Friday, July 31, 2009
Here's a fine short essay by the New Yorker's Evan Osnos on the detention (or disappearance, if you prefer, since the police haven't admitted they've got him) of Xu Zhiyong. It's the kind of event that normally calls out for an adjective like "shameful," but that might imply that previous detentions of people like him were not.
My friend Jeffrey Prescott of Yale's China Law Center is quoted in the essay as saying, "He is someone of rare idealism, judgment, commitment to law, selfless dedication, and fundamental decency. So that makes his detention very hard to understand." I disagree with Jeff. All those things make his detention that much easier to understand.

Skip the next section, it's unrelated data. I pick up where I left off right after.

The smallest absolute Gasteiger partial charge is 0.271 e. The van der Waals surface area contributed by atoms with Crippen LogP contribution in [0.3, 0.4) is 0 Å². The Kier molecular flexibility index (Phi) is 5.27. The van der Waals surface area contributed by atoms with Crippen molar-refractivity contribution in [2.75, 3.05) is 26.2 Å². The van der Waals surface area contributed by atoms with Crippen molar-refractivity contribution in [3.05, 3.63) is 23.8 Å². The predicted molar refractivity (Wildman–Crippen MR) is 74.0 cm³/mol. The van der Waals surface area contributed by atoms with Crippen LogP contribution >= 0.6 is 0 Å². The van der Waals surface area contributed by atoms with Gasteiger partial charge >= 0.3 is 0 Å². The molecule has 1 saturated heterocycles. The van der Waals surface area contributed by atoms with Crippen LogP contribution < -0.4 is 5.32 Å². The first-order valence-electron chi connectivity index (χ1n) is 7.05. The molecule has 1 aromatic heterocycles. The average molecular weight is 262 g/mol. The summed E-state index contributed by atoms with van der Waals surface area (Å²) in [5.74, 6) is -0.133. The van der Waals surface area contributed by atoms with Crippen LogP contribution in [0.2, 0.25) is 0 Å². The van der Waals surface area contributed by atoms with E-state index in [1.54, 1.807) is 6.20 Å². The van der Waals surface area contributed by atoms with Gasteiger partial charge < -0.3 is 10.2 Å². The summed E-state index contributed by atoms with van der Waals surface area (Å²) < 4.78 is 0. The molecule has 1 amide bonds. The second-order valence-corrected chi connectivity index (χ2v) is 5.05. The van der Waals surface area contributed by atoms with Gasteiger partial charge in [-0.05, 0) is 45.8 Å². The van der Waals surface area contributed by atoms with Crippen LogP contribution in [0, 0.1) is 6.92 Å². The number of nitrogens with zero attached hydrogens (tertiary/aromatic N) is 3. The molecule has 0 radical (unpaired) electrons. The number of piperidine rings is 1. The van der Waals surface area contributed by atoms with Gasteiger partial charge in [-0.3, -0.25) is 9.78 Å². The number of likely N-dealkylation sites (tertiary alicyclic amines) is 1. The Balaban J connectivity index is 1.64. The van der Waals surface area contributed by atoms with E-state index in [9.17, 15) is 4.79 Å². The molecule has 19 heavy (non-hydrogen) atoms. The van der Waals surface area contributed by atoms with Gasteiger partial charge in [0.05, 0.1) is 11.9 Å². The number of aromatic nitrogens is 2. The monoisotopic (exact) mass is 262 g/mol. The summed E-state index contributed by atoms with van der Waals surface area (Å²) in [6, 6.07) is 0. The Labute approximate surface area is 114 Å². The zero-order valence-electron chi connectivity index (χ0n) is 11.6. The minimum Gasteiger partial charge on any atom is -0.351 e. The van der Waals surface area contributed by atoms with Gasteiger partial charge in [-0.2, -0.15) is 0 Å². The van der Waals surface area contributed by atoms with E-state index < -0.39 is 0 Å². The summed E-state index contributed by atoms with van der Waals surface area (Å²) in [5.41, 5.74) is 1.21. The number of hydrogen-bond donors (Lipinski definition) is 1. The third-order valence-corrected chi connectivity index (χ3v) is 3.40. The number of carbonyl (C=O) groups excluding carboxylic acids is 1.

Thursday, July 30, 2009
Chinalaw list member Glenn Tiffert writes (I quote with his permission):
Wednesday, July 29, 2009
Has it really come to the point where it's normal to have articles with headlines like this? Anyway, here's the article from Forbes.com with advice on the right and wrong way to handle business disputes in China and the value of legal remedies.